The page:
Secretary of State John F. Kerry straps himself into a helicopter as he prepares to fly out of the U.S. Embassy in Baghdad. Kerry will travel to Israel and the West Bank on Sunday. (Jason Reed/AP)

Like a long line of American diplomats before him, John F. Kerry is about to try to beat the odds in the U.S. effort to negotiate peace in the Middle East.

The secretary of state will travel to Israel and the West Bank on Sunday — his second visit inside three weeks — with hopes of nudging Israel and the Palestinian Authority to resume direct negotiations. If he succeeds in helping the two sides broker a deal for a separate Palestinian state, it would be a crowning achievement for American engagement after years of declining influence in the region.

If he fails, however, he and President Obama may at least get some credit for trying. Obama and Kerry have both warned that time is quickly running out to make a deal.

The State Department insists that this isn’t the shuttle diplomacy of old, but the quick return shows that the Obama administration sees real promise for renewed talks. The White House, too, is showing signs of resumed engagement. On Friday, officials announced that the leaders of Jordan, Turkey and Qatar would visit with Obama in the coming weeks. Mideast peace was not mentioned as an agenda item in the brief White House notices, but U.S. officials hope to line up Arab support for any new negotiations.

A resumption of talks, mostly frozen for more than four years, would be the first small accomplishment toward a broad agreement that settles borders for a future state of Palestine and resolves bitter disputes over administration of Jerusalem and the claims of Palestinians and their heirs displaced from modern Israel six decades ago.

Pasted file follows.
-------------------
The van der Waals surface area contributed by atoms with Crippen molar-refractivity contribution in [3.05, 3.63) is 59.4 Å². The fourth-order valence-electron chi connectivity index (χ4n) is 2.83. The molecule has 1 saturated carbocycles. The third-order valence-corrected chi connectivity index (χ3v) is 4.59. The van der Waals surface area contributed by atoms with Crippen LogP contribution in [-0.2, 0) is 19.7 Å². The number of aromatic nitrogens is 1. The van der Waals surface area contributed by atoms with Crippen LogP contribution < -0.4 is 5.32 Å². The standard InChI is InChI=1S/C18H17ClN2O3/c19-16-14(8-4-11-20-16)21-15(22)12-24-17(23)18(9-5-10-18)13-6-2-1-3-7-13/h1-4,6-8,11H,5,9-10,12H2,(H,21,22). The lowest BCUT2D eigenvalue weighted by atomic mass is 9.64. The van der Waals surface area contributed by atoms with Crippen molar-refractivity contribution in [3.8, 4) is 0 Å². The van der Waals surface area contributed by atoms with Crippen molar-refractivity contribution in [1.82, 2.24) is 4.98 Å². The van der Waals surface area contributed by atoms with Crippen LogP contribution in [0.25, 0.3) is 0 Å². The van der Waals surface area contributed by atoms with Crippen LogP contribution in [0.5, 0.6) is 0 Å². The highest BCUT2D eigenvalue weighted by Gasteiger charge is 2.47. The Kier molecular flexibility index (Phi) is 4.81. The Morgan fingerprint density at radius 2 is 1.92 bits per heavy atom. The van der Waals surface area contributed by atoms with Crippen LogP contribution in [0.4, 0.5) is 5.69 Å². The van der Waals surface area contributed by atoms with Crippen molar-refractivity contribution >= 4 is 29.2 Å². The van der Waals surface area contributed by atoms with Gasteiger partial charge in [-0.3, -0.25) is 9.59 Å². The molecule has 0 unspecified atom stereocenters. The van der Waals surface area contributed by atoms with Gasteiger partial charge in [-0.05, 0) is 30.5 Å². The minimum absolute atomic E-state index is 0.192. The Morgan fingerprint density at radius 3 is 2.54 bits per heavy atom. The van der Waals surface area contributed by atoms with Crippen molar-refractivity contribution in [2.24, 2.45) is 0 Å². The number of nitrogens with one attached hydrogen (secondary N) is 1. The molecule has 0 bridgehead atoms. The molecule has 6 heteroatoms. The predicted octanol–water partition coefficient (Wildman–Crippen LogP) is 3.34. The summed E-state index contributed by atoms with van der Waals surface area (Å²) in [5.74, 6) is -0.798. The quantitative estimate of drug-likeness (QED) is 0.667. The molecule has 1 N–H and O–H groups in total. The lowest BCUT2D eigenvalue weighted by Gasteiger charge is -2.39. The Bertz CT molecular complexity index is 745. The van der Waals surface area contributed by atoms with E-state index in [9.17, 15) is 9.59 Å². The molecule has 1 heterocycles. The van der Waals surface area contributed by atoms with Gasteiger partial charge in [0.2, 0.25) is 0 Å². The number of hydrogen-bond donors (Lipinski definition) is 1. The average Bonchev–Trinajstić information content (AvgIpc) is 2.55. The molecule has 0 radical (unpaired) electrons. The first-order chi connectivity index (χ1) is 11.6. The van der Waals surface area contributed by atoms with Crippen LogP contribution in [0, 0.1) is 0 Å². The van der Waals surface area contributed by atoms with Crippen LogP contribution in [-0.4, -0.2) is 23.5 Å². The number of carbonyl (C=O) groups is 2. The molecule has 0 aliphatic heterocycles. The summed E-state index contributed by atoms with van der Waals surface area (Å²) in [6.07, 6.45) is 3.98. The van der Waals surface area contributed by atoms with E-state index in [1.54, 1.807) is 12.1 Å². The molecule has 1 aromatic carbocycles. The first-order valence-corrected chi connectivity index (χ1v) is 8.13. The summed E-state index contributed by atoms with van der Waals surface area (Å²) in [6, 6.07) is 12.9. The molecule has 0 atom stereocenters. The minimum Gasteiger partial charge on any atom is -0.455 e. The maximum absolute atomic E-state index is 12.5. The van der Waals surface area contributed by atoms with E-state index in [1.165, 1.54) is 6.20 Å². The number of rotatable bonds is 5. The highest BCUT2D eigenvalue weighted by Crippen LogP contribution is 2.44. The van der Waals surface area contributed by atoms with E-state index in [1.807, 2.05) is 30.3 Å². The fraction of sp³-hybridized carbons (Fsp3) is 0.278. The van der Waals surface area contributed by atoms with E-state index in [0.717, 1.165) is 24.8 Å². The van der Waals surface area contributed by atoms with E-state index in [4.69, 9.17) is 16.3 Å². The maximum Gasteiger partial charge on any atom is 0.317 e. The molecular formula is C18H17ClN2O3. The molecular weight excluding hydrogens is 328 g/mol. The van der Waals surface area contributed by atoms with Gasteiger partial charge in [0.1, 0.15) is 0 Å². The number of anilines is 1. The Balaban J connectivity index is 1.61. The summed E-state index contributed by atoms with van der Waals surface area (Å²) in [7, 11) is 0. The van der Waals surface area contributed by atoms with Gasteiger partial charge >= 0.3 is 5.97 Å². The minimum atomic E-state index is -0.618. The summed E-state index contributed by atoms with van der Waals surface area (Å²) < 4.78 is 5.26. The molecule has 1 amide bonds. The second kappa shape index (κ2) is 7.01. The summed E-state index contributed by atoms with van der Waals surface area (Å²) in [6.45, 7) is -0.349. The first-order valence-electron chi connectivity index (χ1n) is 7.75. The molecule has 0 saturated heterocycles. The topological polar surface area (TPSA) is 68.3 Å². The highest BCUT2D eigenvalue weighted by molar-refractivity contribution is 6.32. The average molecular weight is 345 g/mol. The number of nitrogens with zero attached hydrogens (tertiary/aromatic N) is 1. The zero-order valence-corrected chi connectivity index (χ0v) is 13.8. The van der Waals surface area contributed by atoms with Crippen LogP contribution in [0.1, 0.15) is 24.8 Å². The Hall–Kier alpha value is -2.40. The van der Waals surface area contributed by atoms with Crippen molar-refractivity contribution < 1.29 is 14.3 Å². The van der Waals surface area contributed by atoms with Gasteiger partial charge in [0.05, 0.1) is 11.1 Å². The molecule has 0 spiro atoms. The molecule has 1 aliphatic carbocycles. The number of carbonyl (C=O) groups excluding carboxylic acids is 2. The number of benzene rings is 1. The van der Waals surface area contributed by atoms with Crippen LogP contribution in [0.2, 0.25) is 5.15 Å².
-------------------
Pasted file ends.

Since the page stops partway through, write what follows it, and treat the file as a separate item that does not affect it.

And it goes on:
“I think all of us have learned in the course of the last years, through many presidents and many secretaries of state, there has been no more intractable problem,” Kerry said shortly after leaving Jerusalem and the West Bank with Obama last month. “Expressing optimism when you don’t even have negotiations would be foolhardy. What I have is hope.”

Obama joins a list of presidents that includes Bill Clinton and George W. Bush who used the elbow room of a second term to tackle Mideast peacemaking, but he is letting Kerry do the spadework for now. Kerry will tell both sides that they have to genuinely want to return to the negotiating table if they expect American help, State Department spokeswoman Victoria Nuland said this past week.

“His diplomacy will be based on what he hears from the parties,” Nuland said. “They’ve got to recognize — both parties — that compromises and sacrifices are going to have to be made if we’re going to be able to help.”

Kerry will present no plan and has no set schedule for returning after this visit, Nuland said. But other U.S. officials said Kerry is expected to make regular visits to keep the pressure on Israel and the Palestinians to continue talking.

“Kerry is genuinely interested and willing to get the U.S. engaged on the peace process,” said Marwan Muasher, a Middle East scholar at the Carnegie Endowment for International Peace. “The question is, would that engagement be enough to result in a deal or not?”

Although encouraged by Obama’s apparent backing for a dormant regional Arab peace proposal, Muasher said, Arabs are skeptical that Obama has the political will to drive a deal and fear that he is going about it backward by sending Kerry to feel out both sides.